THE NEW YORK TIMES

To hippos, a wheeze and a honk mean more than just ‘hello!’

To hippos, a wheeze and a honk mean more than just ‘hello!’

Hippopotamuses are some of the most unfriendly creatures in the animal kingdom.

“Apart from mosquitoes, they are the most dangerous animal in Africa, the ones that kill the most people,” said Nicolas Mathevon, a professor of animal behavior at the University of Saint-Etienne in France. “People underestimate them. They swim very fast and don’t hesitate to attack boats. They are in the water most of the time, but they can move out of the water very fast. Entering their territory can be quite dangerous.”

But you can’t say that hippos don’t give adequate warnings to strangers.

The large mammals make loud noises, and Mathevon and his colleagues have worked out some of what they mean. Their results, published Monday in Current Biology, suggest that hippopotamuses can distinguish friends from acquaintances, and acquaintances from strangers, by the way they sound.

Hippos are hard to study. It is almost impossible to identify and mark individual animals, and difficult to find them even when marked. They spend the night feeding on land, and then retreat to the water during the day, gathering in groups with a dominant male guarding a number of females and young animals. Individuals may move from one pod to another — the details of their social organization are poorly understood.

But Mathevon and colleagues persisted. They studied the animals at the Maputo Special Reserve in Mozambique, where several lakes are inhabited by one or more groups, or pods, of hippos. There, the researchers recorded the calls of hippos in seven pods.

The researchers made their recordings cautiously, from at least 250 feet away, using sophisticated video equipment and a shotgun microphone designed to pick up remote sounds. Then they played recordings back to the others while videotaping their responses.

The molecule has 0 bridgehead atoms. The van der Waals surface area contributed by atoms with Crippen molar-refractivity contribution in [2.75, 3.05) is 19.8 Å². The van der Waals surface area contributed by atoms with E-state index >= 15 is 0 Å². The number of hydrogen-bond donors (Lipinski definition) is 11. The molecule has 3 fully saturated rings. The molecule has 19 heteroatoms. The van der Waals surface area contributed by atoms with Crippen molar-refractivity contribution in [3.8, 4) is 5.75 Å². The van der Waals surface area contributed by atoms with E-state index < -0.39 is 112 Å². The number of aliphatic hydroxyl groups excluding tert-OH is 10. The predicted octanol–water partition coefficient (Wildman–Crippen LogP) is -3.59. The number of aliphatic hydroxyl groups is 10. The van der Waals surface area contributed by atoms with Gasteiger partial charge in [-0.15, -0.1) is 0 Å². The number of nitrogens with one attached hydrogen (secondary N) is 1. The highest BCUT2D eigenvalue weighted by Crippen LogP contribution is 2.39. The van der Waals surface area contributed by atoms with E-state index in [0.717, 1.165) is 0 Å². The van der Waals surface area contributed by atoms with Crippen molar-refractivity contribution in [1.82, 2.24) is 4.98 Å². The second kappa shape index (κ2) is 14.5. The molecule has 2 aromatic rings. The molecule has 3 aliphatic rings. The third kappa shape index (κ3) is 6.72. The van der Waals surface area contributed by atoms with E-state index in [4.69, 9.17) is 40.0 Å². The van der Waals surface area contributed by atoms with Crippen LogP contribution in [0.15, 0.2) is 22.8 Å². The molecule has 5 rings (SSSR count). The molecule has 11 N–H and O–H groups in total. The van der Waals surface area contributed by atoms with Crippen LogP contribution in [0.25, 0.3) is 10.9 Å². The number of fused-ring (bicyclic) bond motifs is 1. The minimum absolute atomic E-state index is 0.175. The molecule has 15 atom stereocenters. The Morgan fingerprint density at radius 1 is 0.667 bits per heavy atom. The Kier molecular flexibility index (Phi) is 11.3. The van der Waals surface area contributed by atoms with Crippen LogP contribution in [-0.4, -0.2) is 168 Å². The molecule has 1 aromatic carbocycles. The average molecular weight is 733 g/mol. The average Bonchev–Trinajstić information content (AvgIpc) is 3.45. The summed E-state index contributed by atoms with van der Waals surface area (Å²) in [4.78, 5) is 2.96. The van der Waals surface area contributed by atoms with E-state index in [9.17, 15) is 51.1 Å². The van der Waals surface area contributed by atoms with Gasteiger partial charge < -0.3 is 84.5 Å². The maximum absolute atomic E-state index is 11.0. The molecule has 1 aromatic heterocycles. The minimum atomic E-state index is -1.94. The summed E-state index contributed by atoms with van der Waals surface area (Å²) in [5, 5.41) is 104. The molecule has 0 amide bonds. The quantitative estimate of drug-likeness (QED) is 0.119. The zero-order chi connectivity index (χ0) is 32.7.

They found that hippos make a lot of noise. Their “wheeze honks” can be heard more than a half-mile away, and their verbal repertoire includes grunts, bellows and squeals. The wheeze honk is generally considered the way hippos announce their presence, but its social function is unclear.

In 10 separate experiments, the scientists played recorded calls to the animals using three tests: first by playing a hippo’s voice to its own group, second using a call from a neighboring group in the same lake and finally with the sound of a stranger from another lake. They made videos of all the responses.

Hippos respond to calls by calling back, approaching the caller or marking their territory by defecating while flicking their tails to spread the feces. The animals responded in some way to recorded calls from any group, but the intensity of the response was lowest when they heard recordings of individuals from their own pod and highest when they heard the honk of a distant stranger. The reaction to a call from a neighboring group was little different from that of one from the same group, and only hearing the call of an animal from a pod of strangers provoked territorial marking.

In animal behavior studies, it can be difficult to maintain objectivity, Mathevon said. “There’s always a danger to imagine things that do not exist,” he said. “So you have to take some precautions,” in both the techniques for gathering data and the methods used to interpret it.

Before each recording, the researchers waited until the animals were calm and quiet. Five different observers made assessments of the number of hippos, and compared their counts. Researchers not involved in producing the videos scored the responses of the animals on three-point scales using three criteria: distance of approach toward the sound, degree of marking by dung spraying and number of hippos vocalizing.

The study may have implications for the preservation of the species. Hippopotamus populations are declining, and the International Union for Conservation of Nature classifies them as vulnerable.

“The finding that hippos show stronger behavioral reactions to the calls of an unknown hippo can be applied to conservation efforts,” said Diana Reiss, an animal behavior researcher and professor of psychology at Hunter College in New York who was not involved in the study. “It may be important and beneficial to habituate hippos that may need to be relocated to other areas for conservation purposes, to the calls of unfamiliar hippos they will be encountering in new locations.”

The study highlights that there is much to learn about hippo behavior and group dynamics.

“Hippos have a social system that is complicated, with various interactions,” Mathevon said. “That usually goes along with complexity in the vocal system. We show that hippos can distinguish familiar and unfamiliar voices. But our study is only a first step.”


This article originally appeared in The New York Times.